Northern Tool + Equipment, Generators, pressure washers, air compressors, power tools, trailers, heaters, stoves, food processing, go karts, and more! This article will help you learn about scroll saw features and what you need to know in purchasing a scroll saw.
If you already know which scroll saw you are interested in, I have found the best prices are consistently at Amazon and in almost all cases, include free shipping and no sales tax. Scroll saws come in two basic sizes, 16 inch and 20 inch.  This measurement refers to the distance between the back of the blade to the back of the saw arm. A 16 inch saw is adequate to cut most projects and most sawyers never need a bigger saw.  However, when you move up to a 20 inch saw, the overall quality, number of features and ultimately the ease and quality of cut improve dramatically. In addition to saw location and height, will you sit or stand?  For anyone who has cut while standing knows that you will pay for it the next day with a sore neck and back.  A chair or stool with wheels and adjustable height would be ideal. Regardless of how you choose to mount the saw, make sure you have enough room so your legs can wrap around the saw to have enough control to cut from various positions. Here is a really nice video on cutting inlays and marquetry.  It’s a little long but really shows some of the things you can do with a scroll saw. I hope these scroll saw reviews have been helpful.  I have tried to cover some basics on this post. While this is the major issue detracting me from choosing Makita, there is at least one more minor example. If I’m going to spend my hard-earned money on a power tool, I want to be able to quickly make an educated decision. One thing I find very aggravating with my Milwaukee cordless is the fact that you have to return the battery (V-18) to the charger to reset it’s internal overload protection circuit.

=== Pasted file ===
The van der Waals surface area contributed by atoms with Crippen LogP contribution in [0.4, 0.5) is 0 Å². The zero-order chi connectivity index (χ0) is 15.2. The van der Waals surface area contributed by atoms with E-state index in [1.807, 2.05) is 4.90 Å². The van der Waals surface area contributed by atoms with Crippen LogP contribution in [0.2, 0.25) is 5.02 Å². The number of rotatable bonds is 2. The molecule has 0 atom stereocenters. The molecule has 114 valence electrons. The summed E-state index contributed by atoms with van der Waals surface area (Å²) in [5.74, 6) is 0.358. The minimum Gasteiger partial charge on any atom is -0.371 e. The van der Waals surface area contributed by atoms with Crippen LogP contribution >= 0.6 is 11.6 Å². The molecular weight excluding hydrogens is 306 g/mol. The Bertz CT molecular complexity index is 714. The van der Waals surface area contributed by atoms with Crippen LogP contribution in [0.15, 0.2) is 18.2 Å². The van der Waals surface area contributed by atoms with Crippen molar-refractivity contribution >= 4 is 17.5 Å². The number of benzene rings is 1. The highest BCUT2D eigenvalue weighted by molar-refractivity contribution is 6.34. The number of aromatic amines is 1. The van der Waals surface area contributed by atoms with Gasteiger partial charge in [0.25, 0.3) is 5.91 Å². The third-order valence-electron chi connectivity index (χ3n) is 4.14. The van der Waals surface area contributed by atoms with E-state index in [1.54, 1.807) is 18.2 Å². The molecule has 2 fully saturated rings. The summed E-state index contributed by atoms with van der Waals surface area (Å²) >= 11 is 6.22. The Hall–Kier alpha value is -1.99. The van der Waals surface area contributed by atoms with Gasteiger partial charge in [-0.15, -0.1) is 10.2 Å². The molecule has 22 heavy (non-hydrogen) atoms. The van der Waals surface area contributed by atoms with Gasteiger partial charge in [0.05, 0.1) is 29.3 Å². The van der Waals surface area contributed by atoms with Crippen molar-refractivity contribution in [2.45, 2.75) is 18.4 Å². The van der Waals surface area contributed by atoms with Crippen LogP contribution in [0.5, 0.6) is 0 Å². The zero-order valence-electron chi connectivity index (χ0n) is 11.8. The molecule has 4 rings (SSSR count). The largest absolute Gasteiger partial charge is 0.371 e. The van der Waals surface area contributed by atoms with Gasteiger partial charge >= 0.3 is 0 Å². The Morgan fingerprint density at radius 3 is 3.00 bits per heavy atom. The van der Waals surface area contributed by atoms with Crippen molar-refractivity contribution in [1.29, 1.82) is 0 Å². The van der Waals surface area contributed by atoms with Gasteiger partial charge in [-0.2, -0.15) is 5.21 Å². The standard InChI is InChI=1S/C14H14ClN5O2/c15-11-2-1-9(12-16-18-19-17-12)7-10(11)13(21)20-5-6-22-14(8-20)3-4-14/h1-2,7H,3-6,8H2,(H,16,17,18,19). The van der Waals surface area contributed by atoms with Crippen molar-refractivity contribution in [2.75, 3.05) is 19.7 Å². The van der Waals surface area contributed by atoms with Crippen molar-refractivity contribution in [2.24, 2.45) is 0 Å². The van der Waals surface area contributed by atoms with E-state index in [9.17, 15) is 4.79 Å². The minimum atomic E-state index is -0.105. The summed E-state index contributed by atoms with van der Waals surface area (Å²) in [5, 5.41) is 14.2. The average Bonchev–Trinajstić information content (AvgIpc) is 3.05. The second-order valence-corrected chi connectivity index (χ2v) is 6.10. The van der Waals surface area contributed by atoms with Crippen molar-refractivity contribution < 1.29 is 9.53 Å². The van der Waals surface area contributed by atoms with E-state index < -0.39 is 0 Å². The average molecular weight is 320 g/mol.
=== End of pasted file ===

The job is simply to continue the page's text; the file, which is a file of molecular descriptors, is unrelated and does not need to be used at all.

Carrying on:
I often find it helps to download the owners manual and review the operating procedures before making a purchasing decision. As to Makita offering two saws, I believe they are just working off the new old stock while offering their new model for sale also.
I checked out the various cordless combo kits that Makita offers that include a circular saw, and the BSS611 is always the bundled model. I tested a ton of tools from different companies, and based on both that and tools of the trade reviews, I chose Makita for everything EXCEPT my circular saw. That’s a very interesting project, creating a Makita battery powered Bosch circ saw as you described.


Important to also note the two saws are different in dimensions, (one is smaller), and most importantly one, (the cheaper of the two saws), allows for up to a 50 degree angle of cut compared to just a 45 on the more expensive model. In reviewing the comparison sheet from Home Depot it seems the less expensive saw is also the more compact one.
The disadvantages are no electric brake, (this is debatable as there is also no sudden kick when stopping the blade in mid-cut ), and decreased stability from having a smaller cut bed traversing the work. Use the comparison feature at Home Depot’s site to confirm these things for yourself. The BSS610Z might very well be slightly more compact than the BSS611Z, but that’s not something I can determine without both versions in front of me.
With regard to the makita purchase it is probably well worth reading the posts worldwide wide littered all over the internet regarding the battery reliability of the makitas.